Yeah Baby!“For the first time in my life I’m a complete ‘babe magnet’!” Denise looked perplexed. This probably wasn’t the response which she had expected when she turned to me and asked “So, how are you enjoying helping out at the crèche?” My other half was suppressing giggles but she knew that it was a totally true statement. I was a bona fide, 100% “babe magnet”. I fixed Denise with a confident stare and said, “Yup! It turns out that if you’re less than two years old I’m completely irresistible.”
The last two or three weeks I’d been in the enviable position of having several toddlers almost fighting over my attention. Sam was just over eighteen months old and he didn’t like being left by his mummy. The only way to stop him crying the place down (the ONLY WAY!!!) was for me to cuddle him and introduce him to all the animals painted on the walls around the room. Similarly Mark, barely one yet, had declared that my the crook of my left arm was the cradle which he required for his morning nap. No other would do. This left Chewitel (between two and a half and three) and Isobel (only just under two) in an awkward position. I recall one Sunday morning sitting in the creche room with Sam in one arm and Mark in the other while both Chewitel and Izzy were trying to climb onto my lap too. My lap’s just not that big. There was a good thing to be had here and it was already being hogged by the youngsters. To be fair they had their reasons. Izzy was the daughter of some really good friends (and in fact a pair of our referees). She was practically a favourite niece and had expectations to be fulfilled. Chewitel was a needy little boy. Overly inward and reluctant to communicate his needs, verbally or otherwise. He always looked ashamed of himself and took out anger and possessiveness on the children around him in a pushy, aggressive manner. Some of this was purely normal toddler behaviour but somehow it seemed amplified.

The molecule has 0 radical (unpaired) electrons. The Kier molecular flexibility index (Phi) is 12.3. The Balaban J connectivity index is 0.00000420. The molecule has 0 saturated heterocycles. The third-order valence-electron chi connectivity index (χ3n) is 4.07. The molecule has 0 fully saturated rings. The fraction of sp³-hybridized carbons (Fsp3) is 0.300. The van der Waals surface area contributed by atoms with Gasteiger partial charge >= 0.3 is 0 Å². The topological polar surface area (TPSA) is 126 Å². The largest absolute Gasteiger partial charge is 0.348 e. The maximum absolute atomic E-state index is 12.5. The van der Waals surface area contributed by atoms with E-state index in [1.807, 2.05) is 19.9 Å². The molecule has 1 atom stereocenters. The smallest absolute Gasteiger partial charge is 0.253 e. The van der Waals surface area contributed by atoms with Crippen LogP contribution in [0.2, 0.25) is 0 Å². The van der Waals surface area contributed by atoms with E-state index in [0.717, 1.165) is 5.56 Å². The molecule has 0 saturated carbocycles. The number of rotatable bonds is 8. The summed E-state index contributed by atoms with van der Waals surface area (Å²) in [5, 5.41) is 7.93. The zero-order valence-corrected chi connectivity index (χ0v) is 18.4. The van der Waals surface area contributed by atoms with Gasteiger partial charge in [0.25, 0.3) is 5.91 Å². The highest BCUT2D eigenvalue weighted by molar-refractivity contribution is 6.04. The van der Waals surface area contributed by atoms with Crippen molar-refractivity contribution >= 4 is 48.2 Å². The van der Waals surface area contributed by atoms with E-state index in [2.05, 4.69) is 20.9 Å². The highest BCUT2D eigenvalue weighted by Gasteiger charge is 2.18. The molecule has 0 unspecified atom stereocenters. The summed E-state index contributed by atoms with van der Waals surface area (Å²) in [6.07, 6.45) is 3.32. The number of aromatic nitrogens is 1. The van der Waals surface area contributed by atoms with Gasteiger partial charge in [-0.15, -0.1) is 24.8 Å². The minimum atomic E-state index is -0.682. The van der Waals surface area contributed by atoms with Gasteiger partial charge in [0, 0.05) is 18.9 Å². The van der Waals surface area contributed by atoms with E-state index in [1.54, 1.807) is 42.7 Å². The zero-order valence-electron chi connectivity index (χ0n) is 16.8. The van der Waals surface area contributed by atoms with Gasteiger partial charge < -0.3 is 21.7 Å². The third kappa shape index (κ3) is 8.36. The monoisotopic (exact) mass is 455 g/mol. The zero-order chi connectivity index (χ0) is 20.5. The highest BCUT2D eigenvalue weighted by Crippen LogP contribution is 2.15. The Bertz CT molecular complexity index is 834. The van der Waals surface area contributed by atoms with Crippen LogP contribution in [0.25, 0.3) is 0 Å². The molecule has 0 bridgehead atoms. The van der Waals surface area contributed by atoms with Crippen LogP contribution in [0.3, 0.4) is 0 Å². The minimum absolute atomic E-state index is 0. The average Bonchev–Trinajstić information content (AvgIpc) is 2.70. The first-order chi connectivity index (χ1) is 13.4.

By now we were so completely immersed in the process, with our heads spinning with case studies and attachment theory, that we could not help wonder about his home life. What type of parenting style had produced this sort of behaviour in a barely three year old. How were love and discipline modelled and demonstrated in the privacy of his parents’ house? Where had this constant outward “shame” display derived? He became a fairly regular topic for discussion in our chats with Denise. In the end, it was nice just to see a connection being forged between myself and this closed-in little boy.
The discussions with Denise were still at a formative stage and the topic was largely what made us tick as a couple and as individuals. It was interesting to spend time thinking back to our early lives and seeking to assign significance to the events which made up our life stories. Equally interesting was finding out how thinking back to early childhood served to unlock layers of long forgotten memories. One of the exercises which Denise set us in one session was to think back and try to identify our earliest memories.
I knew for certain that we had moved some time before my fourth birthday so memories of that first house were definitely early. I eventually pieced together some fragments of memories which could not have been from my dad’s effort to be the new Cecil B. de Mille. Standing in the back garden picking up some tiny bits of gravel in pudgy little hands and popping them into my mouth only to be told that they were “Dirty!” Seeing that the front gate was ajar and making a break for it. Then wobbling up the street, hearing my mum shriek and my oldest sister racing after me to retrieve the escaped prisoner. Seeing my dad standing on the landing proudly demonstrating the loft ladder which he had just installed. Creeping silently out of my room after my bedtime and sitting halfway up the stairs watching the telly through the crack between the door and the frame (Dr Who and Z-Cars if my memory serves). Its amazing just how precious these authentic snippets of life before real memory have since become. A valuable insight into what it must be like not to have access to family memories or a knowledge of where you come from.
This whole adoption lark was certainly making us think!
We were also asked to think about where our family history derived from. What were the information sources? Where did we go to ask questions about the past? To whom? What did Grandad do during the war? How would you ever find out once those people who had experienced it all first hand had passed away. How would that make us feel? How would this relate to the information voids which we might have about an adoptive child’s background? What would we say when, inevitably, those same questions were asked?
We talked a lot about identity and how our memories built up our vision of who we were and where we came from. It was exhausting and emotionally draining. Every time Denise left we felt a strange mixture of exhilaration and fatigue. Thank goodness it was only a short stagger to our nearest coffee shop and a lifeline latte!